Speakers / artists
India, United States
The paraterranean: a becoming-black
If we took seriously the assertions that modern civilization wobbles precariously at the edges of a climate disaster, which is in turn comorbid with intensified racial discrimination and the escalation of a politics of the personal, one might suppose that the thing to do then is to look straightforwardly at our problems and attempt solutions. However, what if “looking-straight” is connected to a visual and postural performance that is in part complicit in the perpetuation of these manifold crises we are experiencing? What if “looking-straight” engenders Anthropocenes? What are the limitations of thinking of, say, viruses as external objects, as already-made microbial threats haunting the sanity of human interiors? What is lost when we presuppose that it is our right to be well, that we are boundaried selves navigating relatively stable environments? And, perhaps most critically, what are the limitations of a cautionary planetary tale that thinks of limitations as scandalous things?
In this talk Bayo Akomolafe introduces what he calls the ‘Afrocene’ and, closely associated with it, the paraterranean: an animist, oceanic, black worlding project that sidles the normativity of the public and the domain of gestures, thresholds, and intensities it instantiates. With stories from the Black Atlantic, from the Black outdoors, and from the world of prosthetic bodies, Bayo Akomolafe suggests that we might very well need to become-black in order to address our most critical challenges and become more responsive to them.
Bayo Akomolafe (PhD) was born in 1983 into a Christian home, and to Yoruba parents in western Nigeria. Losing his diplomat father to a sudden heart complication, Bayo became a reclusive teenager, seeking to get to the “heart of the matter” as a response to his painful loss. After meeting with traditional healers as part of his quest to understand trauma, mental wellbeing and healing in new ways, his deep questions and concerns for decolonized landscapes congealed into a life devoted to exploring the nuances of a “magical” world “too promiscuous to fit neatly into our fondest notions of it.”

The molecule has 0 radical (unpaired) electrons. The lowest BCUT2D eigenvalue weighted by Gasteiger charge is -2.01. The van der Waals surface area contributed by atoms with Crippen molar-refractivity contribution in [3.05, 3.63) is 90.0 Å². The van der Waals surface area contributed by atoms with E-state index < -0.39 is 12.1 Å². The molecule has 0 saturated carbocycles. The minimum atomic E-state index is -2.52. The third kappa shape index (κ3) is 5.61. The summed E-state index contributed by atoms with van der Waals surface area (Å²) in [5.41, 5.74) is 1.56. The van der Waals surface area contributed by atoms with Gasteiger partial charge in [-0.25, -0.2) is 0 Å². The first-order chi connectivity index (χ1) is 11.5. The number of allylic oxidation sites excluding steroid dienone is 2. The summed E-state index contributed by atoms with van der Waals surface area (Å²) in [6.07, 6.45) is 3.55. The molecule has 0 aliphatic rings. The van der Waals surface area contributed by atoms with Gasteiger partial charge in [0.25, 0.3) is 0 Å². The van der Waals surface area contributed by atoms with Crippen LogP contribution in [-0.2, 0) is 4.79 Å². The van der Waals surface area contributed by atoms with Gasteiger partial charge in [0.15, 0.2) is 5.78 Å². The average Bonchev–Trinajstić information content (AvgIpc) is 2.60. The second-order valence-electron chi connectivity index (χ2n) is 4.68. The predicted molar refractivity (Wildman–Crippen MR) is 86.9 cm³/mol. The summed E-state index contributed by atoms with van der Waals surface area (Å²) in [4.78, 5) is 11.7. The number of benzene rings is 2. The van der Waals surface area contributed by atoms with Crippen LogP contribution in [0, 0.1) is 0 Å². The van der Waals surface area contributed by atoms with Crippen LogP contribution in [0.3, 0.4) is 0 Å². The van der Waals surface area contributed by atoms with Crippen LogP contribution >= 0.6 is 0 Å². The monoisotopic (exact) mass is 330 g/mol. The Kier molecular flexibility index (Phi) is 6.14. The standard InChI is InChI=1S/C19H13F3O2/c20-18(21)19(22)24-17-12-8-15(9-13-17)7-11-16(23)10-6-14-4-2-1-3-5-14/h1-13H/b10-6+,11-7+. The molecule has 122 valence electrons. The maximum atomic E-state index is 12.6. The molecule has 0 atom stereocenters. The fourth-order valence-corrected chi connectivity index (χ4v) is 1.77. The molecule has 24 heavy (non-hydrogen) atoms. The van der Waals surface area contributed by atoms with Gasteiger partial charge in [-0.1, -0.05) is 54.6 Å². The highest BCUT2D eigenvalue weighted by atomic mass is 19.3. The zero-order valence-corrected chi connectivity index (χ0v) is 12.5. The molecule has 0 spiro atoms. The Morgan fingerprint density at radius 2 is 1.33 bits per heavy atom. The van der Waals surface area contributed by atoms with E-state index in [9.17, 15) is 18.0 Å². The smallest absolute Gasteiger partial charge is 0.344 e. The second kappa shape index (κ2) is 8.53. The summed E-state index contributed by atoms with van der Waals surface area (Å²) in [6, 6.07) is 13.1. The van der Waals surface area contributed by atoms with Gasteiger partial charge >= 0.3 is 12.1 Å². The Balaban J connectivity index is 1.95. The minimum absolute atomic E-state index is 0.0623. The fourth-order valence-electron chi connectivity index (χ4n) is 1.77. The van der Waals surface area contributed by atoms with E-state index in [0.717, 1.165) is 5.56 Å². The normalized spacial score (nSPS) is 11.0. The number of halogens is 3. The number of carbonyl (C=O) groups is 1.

Now living between India and the United States, Bayo is a father of Alethea Aanya and Kyah Jayden Abayomi. He is married to EJ, his dear life-partner of Indian descent.
In 2014, Dr. Akomolafe was invited to be the Special Envoy of the International Alliance for Localization, a project of Ancient Futures (USA). He left his lecturing position in Covenant University, Nigeria to help build this Alliance. Bayo has been Visiting Professor at Middlebury College, where he taught on his own formulated concepts of ‘transraciality’ and postactivism. He has also taught at Sonoma State University (CA, USA), Simon Fraser University (Vancouver, Canada), and Schumacher College (Totnes, England) – among other universities around the world. He currently lectures at Pacifica Graduate Institute, California and University of Vermont, Burlington, Vermont. He sits on the Board of many organizations including Science and Non-Duality (US) and Local Futures (Australia). In July 2022, Dr. Akomolafe was appointed the inaugural Global Senior Fellow of University of California’s (Berkeley) Othering and Belonging Institute. He has also been appointed Senior Fellow for The New Institute in Hamburg, Germany.
The convener of the concepts of ‘postactivism’, ‘transraciality’ and ‘ontofugitivity’, Bayo is a widely celebrated international speaker, teacher, public intellectual, essayist and author of two books, These Wilds Beyond our Fences: Letters to My Daughter on Humanity’s Search for Home (North Atlantic Books) and We Will Tell our Own Story: The Lions of Africa Speak. He is also the Visionary Founder of The Emergence Network and host of the online postactivist course, ‘We Will Dance with Mountains’.